Get ready for a showdown between Phillies' World Champs from 1980 and 2008


These fingers have typed more than a few World Series previews over the years, but never one quite like this.

Are you ready for Phillies 1980 vs. Phillies 2008?

The local nine has been at this thing called baseball for 137 seasons and in that time has stood atop the sport twice. 

Now, we know that's not exactly a stellar percentage, but for practical purposes during these unprecedented times, the Phils are perfect for a one-time showdown to crown the champion of champions. 

And, thanks to our friends at Strat-O-Matic, this is exactly what we'll have for you over the next week or so as we continue to look for ways to feed our sports cravings during the shutdown caused by the coronavirus health crisis.

Starting Wednesday, which seems right because it's the day baseball tips its cap to the great Jackie Robinson, we will begin a series between the Phillies' 1980 World Series championship team and the Phillies' 2008 World Series championship team. John Garcia of Strat-O-Matic has graciously agreed to run a computer simulation of the series, using exact statistics from the two seasons, and we can't wait to chronicle the daily results and see how it unfolds. Either way, there will be a parade in Philadelphia. Just make sure it's in your living room, six feet away from others.

Use your imagination and think about how cool this series will be.

It will feature two of the most popular and colorful managers in team history, Dallas Green and Charlie Manuel.

It will feature the best first baseman (Ryan Howard), second baseman (Chase Utley), third baseman (Mike Schmidt) and shortstop (Jimmy Rollins) in franchise history.

It will feature four league MVPs in Schmidt, Rollins, Howard and Pete Rose. Schmidt won the first of his three NL MVP awards in 1980. He led the NL in homers (48) and RBIs (121) that year. Howard, the NL MVP in 2006, finished second in the voting in 2008 while leading the league in homers (48) and RBIs (146).

The series will feature the two greatest left-handed pitchers in franchise history in four-time Cy Young winner Steve Carlton and 2008 postseason hero Cole Hamels. 

It will feature switch-hitters with big personalities and great defensive skills (Larry Bowa and Shane Victorino), another switch-hitter whose bat produced more knocks that anyone in the history of the game (Rose), bullpen aces (Tug McGraw and Brad Lidge), pinch-hitting stars (Del Unser and Matt Stairs), a couple of role players who emerged as studs (Bake McBride and Jayson Werth) and it will be played at two venues, Veterans Stadium and Citizens Bank Park.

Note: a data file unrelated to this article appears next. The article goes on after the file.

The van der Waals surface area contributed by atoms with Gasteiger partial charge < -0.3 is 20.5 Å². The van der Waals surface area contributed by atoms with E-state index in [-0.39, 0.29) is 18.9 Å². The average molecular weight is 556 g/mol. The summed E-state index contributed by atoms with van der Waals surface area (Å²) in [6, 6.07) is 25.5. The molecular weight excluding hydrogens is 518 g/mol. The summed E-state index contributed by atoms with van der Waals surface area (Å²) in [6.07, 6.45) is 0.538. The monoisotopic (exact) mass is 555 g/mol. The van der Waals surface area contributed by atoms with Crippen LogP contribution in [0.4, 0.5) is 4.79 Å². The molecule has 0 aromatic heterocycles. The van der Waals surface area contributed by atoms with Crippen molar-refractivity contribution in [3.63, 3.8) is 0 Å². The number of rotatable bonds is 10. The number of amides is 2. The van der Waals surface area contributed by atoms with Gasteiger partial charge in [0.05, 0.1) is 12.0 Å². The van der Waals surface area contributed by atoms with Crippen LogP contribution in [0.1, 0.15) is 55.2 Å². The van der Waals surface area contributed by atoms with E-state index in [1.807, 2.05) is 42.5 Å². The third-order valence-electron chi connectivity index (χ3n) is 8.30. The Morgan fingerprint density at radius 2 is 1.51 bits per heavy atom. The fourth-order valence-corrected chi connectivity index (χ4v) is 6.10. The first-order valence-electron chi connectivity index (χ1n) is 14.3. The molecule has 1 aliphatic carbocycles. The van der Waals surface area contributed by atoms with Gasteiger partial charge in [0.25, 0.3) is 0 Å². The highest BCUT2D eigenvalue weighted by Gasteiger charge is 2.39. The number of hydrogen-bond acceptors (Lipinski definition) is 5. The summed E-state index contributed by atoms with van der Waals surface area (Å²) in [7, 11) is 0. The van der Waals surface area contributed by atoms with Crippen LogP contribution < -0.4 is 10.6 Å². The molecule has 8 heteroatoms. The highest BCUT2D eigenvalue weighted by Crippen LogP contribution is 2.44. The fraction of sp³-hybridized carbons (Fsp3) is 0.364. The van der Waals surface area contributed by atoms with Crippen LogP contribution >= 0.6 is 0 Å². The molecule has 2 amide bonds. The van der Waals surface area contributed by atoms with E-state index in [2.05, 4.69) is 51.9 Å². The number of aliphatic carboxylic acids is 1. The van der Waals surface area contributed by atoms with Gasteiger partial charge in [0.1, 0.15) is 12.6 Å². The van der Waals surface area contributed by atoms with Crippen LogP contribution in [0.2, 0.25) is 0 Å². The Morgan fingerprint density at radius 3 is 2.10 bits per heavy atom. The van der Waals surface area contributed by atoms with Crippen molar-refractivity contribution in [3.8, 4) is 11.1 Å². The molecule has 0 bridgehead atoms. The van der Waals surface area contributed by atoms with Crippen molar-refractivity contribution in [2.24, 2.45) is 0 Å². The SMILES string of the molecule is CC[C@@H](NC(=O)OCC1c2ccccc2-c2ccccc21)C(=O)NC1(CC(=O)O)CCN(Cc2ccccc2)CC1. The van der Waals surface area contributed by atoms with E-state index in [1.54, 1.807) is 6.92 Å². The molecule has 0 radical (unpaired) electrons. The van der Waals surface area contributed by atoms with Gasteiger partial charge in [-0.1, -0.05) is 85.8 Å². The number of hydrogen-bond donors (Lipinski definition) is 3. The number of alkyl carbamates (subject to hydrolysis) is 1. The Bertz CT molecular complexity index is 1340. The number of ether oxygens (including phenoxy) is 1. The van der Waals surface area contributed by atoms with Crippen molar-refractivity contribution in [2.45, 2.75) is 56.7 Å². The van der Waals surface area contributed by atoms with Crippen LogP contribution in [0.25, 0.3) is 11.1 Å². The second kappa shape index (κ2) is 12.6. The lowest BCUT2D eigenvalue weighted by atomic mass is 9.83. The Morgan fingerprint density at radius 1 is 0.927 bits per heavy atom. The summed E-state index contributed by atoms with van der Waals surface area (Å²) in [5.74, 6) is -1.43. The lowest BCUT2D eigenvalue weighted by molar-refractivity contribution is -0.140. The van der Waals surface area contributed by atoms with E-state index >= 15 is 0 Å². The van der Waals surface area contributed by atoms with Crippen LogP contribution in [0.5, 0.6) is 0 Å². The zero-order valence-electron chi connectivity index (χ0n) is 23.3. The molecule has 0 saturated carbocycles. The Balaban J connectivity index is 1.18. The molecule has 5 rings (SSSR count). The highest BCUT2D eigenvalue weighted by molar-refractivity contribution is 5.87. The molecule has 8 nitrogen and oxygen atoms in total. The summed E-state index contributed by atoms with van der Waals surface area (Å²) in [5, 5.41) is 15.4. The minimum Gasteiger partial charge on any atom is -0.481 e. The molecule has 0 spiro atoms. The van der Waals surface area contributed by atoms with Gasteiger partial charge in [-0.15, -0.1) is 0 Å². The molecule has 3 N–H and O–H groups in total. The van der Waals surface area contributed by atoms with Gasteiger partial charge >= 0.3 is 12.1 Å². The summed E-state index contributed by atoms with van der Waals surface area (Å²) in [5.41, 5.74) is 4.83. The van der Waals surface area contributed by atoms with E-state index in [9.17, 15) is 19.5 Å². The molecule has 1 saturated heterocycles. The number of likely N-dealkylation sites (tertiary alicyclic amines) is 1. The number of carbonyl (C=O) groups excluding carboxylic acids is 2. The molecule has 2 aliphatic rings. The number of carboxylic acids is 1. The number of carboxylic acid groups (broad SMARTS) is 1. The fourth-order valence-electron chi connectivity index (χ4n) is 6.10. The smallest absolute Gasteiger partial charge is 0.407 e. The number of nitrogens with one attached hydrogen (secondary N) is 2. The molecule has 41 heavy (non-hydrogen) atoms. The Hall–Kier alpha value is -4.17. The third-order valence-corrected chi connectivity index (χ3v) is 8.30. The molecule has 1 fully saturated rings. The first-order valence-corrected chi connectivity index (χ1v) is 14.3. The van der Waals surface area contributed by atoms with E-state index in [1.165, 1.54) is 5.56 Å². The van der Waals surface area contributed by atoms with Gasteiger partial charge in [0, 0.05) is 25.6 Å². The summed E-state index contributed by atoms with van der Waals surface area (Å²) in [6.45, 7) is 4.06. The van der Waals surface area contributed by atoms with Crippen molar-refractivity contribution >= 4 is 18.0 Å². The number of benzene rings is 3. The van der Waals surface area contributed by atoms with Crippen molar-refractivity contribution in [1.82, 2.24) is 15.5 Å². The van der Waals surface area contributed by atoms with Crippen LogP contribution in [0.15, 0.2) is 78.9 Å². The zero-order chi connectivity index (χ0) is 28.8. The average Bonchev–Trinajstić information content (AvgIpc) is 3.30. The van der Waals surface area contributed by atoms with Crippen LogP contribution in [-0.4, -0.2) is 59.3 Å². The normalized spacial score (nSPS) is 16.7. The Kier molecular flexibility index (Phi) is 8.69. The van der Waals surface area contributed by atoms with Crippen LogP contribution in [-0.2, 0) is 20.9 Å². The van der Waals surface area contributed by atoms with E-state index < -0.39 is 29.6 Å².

Though the teams shared the ultimate similarity — a World Series title — there were differences. The 1980 team was on its last legs. The core of that team had stumbled in the playoffs in 1976, 1977 and 1978 and management was primed to break it up if it didn't get over the hump in 1980. Conversely, the 2008 team was still early in a run that saw the franchise win five NL East titles from 2007 to 2011. 

Both teams won the NL East in close races with charges down the stretch, the 1980 Phillies by a game over Montreal, the 2008 Phillies by three over the New York Mets.

The 2008 Phillies went 92-70 so they get home-field advantage in this Spring Classic against the 1980 Phillies, who went 91-71.

So, who you got?

"That depends on who's pitching," Bowa, a key man on the 1980 team, said in real time. "I've got no idea. There's a lot of good players there."

He paused.

"I'm definitely not picking them," he added with a laugh. "I think it will be a really good series."

And how 'bout you, Charlie Manuel?

"I've actually had this conversation with Bowa, who would win a series between the two teams," the 2008 skipper said in real time. "The '80 team had some great players, established players, and we had some young stars who were coming into their own. That was a hell of team in 1980, but at the same time, I've got to give my guys the edge. 

"I'll be interested to see how it turns out. And you better not put any losses on me, man."

Strat-O-Matic has been a favorite of baseball fans since it was born in 1961. It uses real-life statistics and probabilities to project outcomes and it's a heck of a lot of fun.

So without further ado, let's play this thing. We'll post the results daily.

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